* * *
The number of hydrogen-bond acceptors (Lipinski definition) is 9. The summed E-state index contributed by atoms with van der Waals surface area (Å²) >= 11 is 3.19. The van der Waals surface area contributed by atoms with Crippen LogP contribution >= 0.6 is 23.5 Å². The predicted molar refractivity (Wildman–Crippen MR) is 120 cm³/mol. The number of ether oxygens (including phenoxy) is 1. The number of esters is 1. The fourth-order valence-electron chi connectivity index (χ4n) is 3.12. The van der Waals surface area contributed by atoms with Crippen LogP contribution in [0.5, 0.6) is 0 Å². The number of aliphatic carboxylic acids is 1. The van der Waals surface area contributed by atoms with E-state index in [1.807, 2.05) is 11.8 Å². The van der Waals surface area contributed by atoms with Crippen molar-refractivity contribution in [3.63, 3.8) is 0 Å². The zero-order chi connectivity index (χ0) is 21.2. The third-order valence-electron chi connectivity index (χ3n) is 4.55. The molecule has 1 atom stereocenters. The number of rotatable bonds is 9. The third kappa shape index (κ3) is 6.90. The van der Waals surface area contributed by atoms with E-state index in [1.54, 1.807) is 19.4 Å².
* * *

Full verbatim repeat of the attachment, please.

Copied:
The number of hydrogen-bond acceptors (Lipinski definition) is 9. The summed E-state index contributed by atoms with van der Waals surface area (Å²) >= 11 is 3.19. The van der Waals surface area contributed by atoms with Crippen LogP contribution >= 0.6 is 23.5 Å². The predicted molar refractivity (Wildman–Crippen MR) is 120 cm³/mol. The number of ether oxygens (including phenoxy) is 1. The number of esters is 1. The fourth-order valence-electron chi connectivity index (χ4n) is 3.12. The van der Waals surface area contributed by atoms with Crippen LogP contribution in [0.5, 0.6) is 0 Å². The number of aliphatic carboxylic acids is 1. The van der Waals surface area contributed by atoms with E-state index in [1.807, 2.05) is 11.8 Å². The van der Waals surface area contributed by atoms with Crippen molar-refractivity contribution in [3.63, 3.8) is 0 Å². The zero-order chi connectivity index (χ0) is 21.2. The third-order valence-electron chi connectivity index (χ3n) is 4.55. The molecule has 1 atom stereocenters. The number of rotatable bonds is 9. The third kappa shape index (κ3) is 6.90. The van der Waals surface area contributed by atoms with E-state index in [1.54, 1.807) is 19.4 Å².